Many schools breathed a sign of relief in June 2009 thinking that they had dodged the financial bullet. However, it was the 2009-2010 school year when the real fiscal mess hit the fan. That fall, there was a trifecta of factors that created immediate instability in a number of independent schools. To begin with, older established institutions (and this was equally true of universities) saw their endowments plummet in value as share prices tanked. What had been considered a stable and seemingly hard income revenue stream vanished overnight leaving schools facing the choice of either belatedly raising tuition or dipping into capital.
Secondly, those schools that had been used to supplementing tuition with annual campaign revenue saw a sharp decline in giving as even those families not directly affected by the downturn used surplus cash to either pay down debt, or reinvest or save as a hedge against further possible decline.
Finally, many schools discovered to their shock that a large percentage of their parents had been paying fees on lines of credit based on the equity of their houses. As house values collapsed, so did that equity and the lines of credit quickly dried up. In some schools as many as twenty-percent of their students disappeared over night.
There were other collateral results, such as families who put off independent school or delayed sending children off to boarding for a year until they saw how things played out. Grandparents who had been traditional donors changed to paying the tuition fees for their grandchildren instead, and large capital projects had to be refinanced or postponed mid-stream as expected donation revenue dried up.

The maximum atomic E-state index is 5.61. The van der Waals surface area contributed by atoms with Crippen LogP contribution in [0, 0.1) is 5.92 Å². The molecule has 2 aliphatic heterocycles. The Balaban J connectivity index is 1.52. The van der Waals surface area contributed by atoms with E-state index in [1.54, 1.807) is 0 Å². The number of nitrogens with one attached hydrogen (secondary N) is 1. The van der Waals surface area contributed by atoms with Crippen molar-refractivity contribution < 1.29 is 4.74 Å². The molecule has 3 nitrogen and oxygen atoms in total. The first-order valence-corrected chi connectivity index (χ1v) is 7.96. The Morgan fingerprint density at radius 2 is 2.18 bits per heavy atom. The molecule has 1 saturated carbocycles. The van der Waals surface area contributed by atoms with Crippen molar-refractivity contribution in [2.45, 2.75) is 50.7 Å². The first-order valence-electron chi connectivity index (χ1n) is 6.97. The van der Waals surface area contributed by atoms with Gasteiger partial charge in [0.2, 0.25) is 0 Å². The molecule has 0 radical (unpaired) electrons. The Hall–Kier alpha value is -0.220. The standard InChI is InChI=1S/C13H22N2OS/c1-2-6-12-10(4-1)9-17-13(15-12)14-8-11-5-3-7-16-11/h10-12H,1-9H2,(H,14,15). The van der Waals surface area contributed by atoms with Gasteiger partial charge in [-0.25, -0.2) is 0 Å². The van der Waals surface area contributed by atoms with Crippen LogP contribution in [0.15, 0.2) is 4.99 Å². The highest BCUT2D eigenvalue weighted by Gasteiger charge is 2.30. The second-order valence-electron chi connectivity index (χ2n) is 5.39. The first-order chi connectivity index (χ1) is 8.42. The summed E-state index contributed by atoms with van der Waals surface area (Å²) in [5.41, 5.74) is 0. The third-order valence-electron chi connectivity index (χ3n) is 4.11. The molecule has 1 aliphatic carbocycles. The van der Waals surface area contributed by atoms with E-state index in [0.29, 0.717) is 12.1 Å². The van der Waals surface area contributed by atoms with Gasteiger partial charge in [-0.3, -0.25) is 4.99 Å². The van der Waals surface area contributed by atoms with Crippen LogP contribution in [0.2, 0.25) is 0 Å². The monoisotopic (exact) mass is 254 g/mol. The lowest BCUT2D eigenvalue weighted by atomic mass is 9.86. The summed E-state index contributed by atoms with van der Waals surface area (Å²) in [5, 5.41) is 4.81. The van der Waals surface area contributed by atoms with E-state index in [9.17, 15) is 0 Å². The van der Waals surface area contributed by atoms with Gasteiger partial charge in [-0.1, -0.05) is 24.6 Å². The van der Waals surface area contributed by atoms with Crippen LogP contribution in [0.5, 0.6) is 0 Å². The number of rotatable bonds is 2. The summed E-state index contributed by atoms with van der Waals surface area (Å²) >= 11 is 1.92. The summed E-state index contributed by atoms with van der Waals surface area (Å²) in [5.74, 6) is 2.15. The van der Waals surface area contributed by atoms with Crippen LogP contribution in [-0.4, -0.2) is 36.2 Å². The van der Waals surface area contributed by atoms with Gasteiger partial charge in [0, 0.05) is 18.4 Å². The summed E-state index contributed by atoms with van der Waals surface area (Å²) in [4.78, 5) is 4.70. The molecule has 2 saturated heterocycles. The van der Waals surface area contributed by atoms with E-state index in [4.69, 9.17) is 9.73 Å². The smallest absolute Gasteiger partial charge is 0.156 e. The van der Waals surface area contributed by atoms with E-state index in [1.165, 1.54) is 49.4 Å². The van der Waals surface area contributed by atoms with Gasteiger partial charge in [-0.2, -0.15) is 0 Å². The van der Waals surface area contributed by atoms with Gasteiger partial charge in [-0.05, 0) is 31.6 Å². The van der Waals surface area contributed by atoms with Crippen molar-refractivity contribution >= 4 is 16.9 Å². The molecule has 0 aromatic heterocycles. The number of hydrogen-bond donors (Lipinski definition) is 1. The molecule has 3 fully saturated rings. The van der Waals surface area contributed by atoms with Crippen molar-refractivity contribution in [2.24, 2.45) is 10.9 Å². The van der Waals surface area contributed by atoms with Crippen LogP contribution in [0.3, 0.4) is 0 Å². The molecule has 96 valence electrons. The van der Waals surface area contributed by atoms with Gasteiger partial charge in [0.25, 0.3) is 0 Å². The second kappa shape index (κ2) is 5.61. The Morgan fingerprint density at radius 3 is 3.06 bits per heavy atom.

Now, it would be unfair to expect Boards to have exhibited the clairvoyance that escaped the rest of us, but a little pre-crash prudence would have gone a long way. As it turned out, relatively new and "poor" schools tended to do better during this period. Used to balancing their budgets, and keeping a tight rein on expenditures, they experienced less impact than their more free-spending neighbours. Ironically, the oldest and "wealthiest" schools suffered the greatest culture shock. Having been used to dipping into reserves to fund new programmes, resources and additional staffing, they now found themselves quite unprepared for the new realities.
So, as a Board charged with ensuring the long-term sustainability of a school, what should you do? There are three key safeguards that need to be in place to help you to exercise your fiduciary responsibilities:
1. Ensure that your key deliverables (salaries/benefits; student/office resources; tech support; on-going financial responsibilities - loan payments, heat and hydro, professional services; etc.) are all covered by guaranteed "hard income" such as tuition or government grants;
2. Have the Finance Committee, in consultation with the Head and Leadership Team, develop "fall-back" strategies to respond to unexpected enrolment fluctuations. This would include having alternative class and timetable structures that would allow a quick reduction in staffing; creating a list of projects that could immediately be put on hold for a year; or identifying emergency short-term options to shore up resources such as a pre-approved line of credit or assets that could be easily unloaded; and,
3. Do not plan to spend donation monies in the year in which they are given. Allocate all donations as deferred revenue for the next school year. That way you will know precisely how much (or how little) soft income you have going into the school year rather than spending it first and then crossing your fingers that you will collect it later.
A few simple strategies that will save you great headaches down the road!